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July 24, 2015

Job Offer! Technical Assistance Advisor (HQBC), Public Financial Management Division

Snap1The selected candidate will provide technical assistance (TA) on public financial management (PFM) matters to IMF member countries, and will supervise the technical assistance work of experts based in member countries and/or at the IMF's Regional Technical Assistance Centers. The work focus may cover all PFM areas: the legal and regulatory framework; budget preparation (including medium-term budgetary frameworks and performance-oriented budgeting); budget execution (including expenditure control, treasury operations, cash management, accounting, fiscal reporting, and financial management information system); and internal control and audit. For this round of hires, a candidate with familiarity with macro-fiscal capacity building issues, including fiscal forecasting, medium-term-fiscal frameworks, and fiscal responsibly legislation, is encouraged to apply. The TA advisor will be required to travel overseas.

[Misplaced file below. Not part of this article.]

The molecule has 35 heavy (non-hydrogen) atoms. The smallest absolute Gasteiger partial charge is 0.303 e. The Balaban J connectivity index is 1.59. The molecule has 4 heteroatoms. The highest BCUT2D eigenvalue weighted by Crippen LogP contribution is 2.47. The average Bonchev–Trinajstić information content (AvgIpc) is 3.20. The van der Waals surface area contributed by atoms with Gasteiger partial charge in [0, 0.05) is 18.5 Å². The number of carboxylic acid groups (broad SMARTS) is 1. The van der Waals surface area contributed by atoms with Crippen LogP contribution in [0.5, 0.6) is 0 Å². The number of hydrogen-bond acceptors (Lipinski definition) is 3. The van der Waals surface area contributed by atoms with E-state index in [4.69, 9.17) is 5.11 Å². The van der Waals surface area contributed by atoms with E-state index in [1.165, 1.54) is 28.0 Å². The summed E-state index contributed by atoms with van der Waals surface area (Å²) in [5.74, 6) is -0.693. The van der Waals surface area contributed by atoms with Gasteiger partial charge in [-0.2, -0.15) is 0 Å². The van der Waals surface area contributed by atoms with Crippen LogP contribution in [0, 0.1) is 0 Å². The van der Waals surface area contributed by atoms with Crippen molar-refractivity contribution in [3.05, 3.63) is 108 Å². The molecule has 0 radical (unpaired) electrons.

For more information and to apply click here.

 

July 23, 2015

How to Prepare for a Commodity Price Shock

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 Posted by Andrew Bauer and David Mihalyi[1]

 Headlines about resource-rich economies faltering under crashing world commodity prices fill the news. "Venezuela in a bind as Nicolas Maduro faces default dilemma;" "Alberta premier considers sales tax to fix ailing, oil-based economy;" "Iran says it can no longer afford Ahmadinejad's cash handouts".

Since February 2013, the metals’ price index has dropped by over 30 percent, led by a 60 percent decline in iron ore prices and a nearly 22 percent decline in copper prices. Crude oil prices have dropped nearly 50 percent since June 2014. The resulting loss in fiscal revenues in resource-dependent countries has exposed severe vulnerabilities in some.

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July 14, 2015

IMF Launches New Public Investment Management Assessment

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Posted by: Richard Hughes

  ADDIS ABABA, July 15, 2015 - The IMF today launched its new Public Investment Management Assessment (PIMA) at the Third Financing for Development Conference in Addis Ababa, Ethiopia.